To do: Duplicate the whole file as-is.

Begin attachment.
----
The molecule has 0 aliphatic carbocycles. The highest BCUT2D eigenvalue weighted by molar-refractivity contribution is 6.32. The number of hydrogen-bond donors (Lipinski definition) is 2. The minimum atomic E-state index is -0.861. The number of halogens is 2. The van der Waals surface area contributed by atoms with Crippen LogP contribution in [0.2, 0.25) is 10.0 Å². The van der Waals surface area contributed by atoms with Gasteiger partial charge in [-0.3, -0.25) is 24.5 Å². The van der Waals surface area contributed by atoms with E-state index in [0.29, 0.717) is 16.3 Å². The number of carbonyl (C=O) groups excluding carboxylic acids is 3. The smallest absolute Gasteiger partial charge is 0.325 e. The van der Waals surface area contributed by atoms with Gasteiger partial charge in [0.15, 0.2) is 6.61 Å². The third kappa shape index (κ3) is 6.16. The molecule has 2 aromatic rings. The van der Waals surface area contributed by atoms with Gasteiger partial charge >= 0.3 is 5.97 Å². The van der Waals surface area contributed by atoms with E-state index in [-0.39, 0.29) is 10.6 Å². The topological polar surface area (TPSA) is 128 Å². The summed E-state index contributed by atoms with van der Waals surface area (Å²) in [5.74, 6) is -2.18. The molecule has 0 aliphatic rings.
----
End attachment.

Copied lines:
The molecule has 0 aliphatic carbocycles. The highest BCUT2D eigenvalue weighted by molar-refractivity contribution is 6.32. The number of hydrogen-bond donors (Lipinski definition) is 2. The minimum atomic E-state index is -0.861. The number of halogens is 2. The van der Waals surface area contributed by atoms with Crippen LogP contribution in [0.2, 0.25) is 10.0 Å². The van der Waals surface area contributed by atoms with Gasteiger partial charge in [-0.3, -0.25) is 24.5 Å². The van der Waals surface area contributed by atoms with E-state index in [0.29, 0.717) is 16.3 Å². The number of carbonyl (C=O) groups excluding carboxylic acids is 3. The smallest absolute Gasteiger partial charge is 0.325 e. The van der Waals surface area contributed by atoms with Gasteiger partial charge in [0.15, 0.2) is 6.61 Å². The third kappa shape index (κ3) is 6.16. The molecule has 2 aromatic rings. The van der Waals surface area contributed by atoms with Gasteiger partial charge >= 0.3 is 5.97 Å². The van der Waals surface area contributed by atoms with E-state index in [-0.39, 0.29) is 10.6 Å². The topological polar surface area (TPSA) is 128 Å². The summed E-state index contributed by atoms with van der Waals surface area (Å²) in [5.74, 6) is -2.18. The molecule has 0 aliphatic rings.